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On October 27, the SEC announced final rules requiring securities exchanges to adopt listing standards that require issuers to develop and implement policies providing for the recovery of erroneously awarded incentive-based compensation received by executive officers. The final rules require a listed issuer to file the policy as an exhibit to its annual report and to include disclosures related to its recovery policy and recovery analysis where a recovery is triggered. The SEC first proposed new rules for executive compensation disclosure in 2015, but they were not finalized. The SEC reopened consideration of the rules last year, and in August, adopted a new requirement that a reporting company’s proxy statement and other disclosures include a table showing executive compensation and financial performance measures.
According a statement released by SEC Chairman Gary Gensler, the new rules will “strengthen the transparency and quality of corporate financial statements, investor confidence in those statements, and the accountability of corporate executives to investors.” Commissioner Hester M. Peirce also released a statement, where she noted that implementing the statutory clawbacks mandate is “commendable,” but “doing it—expansively, inflexibly, and impractically—is not.” Peirce noted that the final rule “does not permit company boards, guided by their fiduciary duty, to determine when clawing back compensation makes sense,” and that “[s]uch an approach would have served shareholders by ensuring that companies claw back erroneously awarded compensation when doing so yields a net benefit to shareholders.” The final rules will become effective 60 days after publication in the Federal Register. Exchanges will be required to file proposed listing standards no later than 90 days following publication of the release in the Federal Register, with listing standards effective no later than one year following such publication.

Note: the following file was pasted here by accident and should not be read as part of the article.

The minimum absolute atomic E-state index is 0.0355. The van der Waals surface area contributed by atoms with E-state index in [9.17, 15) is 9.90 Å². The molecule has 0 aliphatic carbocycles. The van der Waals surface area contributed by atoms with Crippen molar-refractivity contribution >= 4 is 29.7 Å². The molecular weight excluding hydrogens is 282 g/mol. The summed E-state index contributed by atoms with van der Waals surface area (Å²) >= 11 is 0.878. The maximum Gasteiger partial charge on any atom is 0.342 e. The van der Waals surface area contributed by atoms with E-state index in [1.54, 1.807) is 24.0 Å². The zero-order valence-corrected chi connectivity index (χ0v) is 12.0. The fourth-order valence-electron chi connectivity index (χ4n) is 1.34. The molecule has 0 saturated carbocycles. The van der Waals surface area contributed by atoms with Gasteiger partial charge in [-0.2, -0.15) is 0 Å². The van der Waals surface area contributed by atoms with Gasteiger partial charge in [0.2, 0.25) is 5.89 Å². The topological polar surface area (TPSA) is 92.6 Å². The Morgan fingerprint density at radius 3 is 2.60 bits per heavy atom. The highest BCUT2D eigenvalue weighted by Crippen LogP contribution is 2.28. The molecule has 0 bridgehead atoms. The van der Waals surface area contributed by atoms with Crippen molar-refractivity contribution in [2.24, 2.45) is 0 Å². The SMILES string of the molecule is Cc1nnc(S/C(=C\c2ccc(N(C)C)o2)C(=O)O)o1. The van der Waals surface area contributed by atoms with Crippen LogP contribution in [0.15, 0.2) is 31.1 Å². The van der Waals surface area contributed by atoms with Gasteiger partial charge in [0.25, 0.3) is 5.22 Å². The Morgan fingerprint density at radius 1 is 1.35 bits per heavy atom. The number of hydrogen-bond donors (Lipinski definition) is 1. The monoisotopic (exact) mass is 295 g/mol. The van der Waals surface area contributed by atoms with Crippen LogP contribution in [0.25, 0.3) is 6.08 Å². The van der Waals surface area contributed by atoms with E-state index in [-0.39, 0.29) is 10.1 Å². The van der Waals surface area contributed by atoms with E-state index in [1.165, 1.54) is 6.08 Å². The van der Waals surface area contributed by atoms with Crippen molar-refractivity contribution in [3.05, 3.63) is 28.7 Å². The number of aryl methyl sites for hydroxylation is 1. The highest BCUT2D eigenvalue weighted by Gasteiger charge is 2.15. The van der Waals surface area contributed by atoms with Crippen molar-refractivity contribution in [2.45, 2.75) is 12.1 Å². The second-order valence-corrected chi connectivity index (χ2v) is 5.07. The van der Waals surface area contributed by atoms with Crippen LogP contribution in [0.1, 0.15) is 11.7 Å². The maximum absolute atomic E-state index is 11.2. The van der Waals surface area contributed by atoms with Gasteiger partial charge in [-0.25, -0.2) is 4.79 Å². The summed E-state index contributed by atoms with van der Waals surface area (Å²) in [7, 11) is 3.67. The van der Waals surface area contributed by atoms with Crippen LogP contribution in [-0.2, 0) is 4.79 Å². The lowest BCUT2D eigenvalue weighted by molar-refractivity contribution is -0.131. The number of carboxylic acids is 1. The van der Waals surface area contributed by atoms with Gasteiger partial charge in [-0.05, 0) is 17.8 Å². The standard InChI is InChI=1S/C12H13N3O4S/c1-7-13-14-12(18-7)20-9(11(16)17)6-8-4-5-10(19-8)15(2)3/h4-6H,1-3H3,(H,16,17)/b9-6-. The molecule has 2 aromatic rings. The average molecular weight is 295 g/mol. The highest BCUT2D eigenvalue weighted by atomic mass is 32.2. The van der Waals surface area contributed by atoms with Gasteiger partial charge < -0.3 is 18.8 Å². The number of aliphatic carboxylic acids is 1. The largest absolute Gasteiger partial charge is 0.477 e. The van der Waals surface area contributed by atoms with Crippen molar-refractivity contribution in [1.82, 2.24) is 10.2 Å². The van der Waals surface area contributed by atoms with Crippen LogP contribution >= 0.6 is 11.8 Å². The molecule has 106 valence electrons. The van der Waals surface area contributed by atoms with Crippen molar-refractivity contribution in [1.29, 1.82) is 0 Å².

On August 25, the SEC announced proposed amendments to its rules requiring registrants to disclose information reflecting the relationship between executive compensation actually paid by a registrant and the registrant’s financial performance. According to the final rule, registrants would be required to provide a table disclosing specified executive compensation and financial performance measures for their five most recently completed fiscal years. In regard to the measures of performance, a registrant will be required to report its total shareholder return (TSR), the TSR of companies in the registrant's peer group, its net income, and a financial performance measure chosen by the registrant. Using the information presented in the table, registrants will be required to disclose the relationships between the executive compensation actually paid and each of the performance measures, as well as the relationship between the registrant’s TSR and the TSR of its selected peer group. Specifically, large companies would be required to disclose details on executive compensation for the past five fiscal years, and small companies would be required to report the past three fiscal years. Additionally, small companies would be exempt from disclosing details on pensions and peer groups. They also are exempt from new language requiring companies to list the three to seven most important measures linking executive compensation to company performance. Emerging growth companies, registered investment companies, and foreign private issuers are not required to provide the disclosure. The final rules are effective 30 days after publication in the Federal Register, and registrants must comply with the new disclosure requirements in proxy and information statements that are required for fiscal years ending on or after December 16. The same day, the SEC published a fact sheet clarifying, among other things, the final rules implementing the pay versus performance requirement as required by Congress in the Dodd-Frank Act.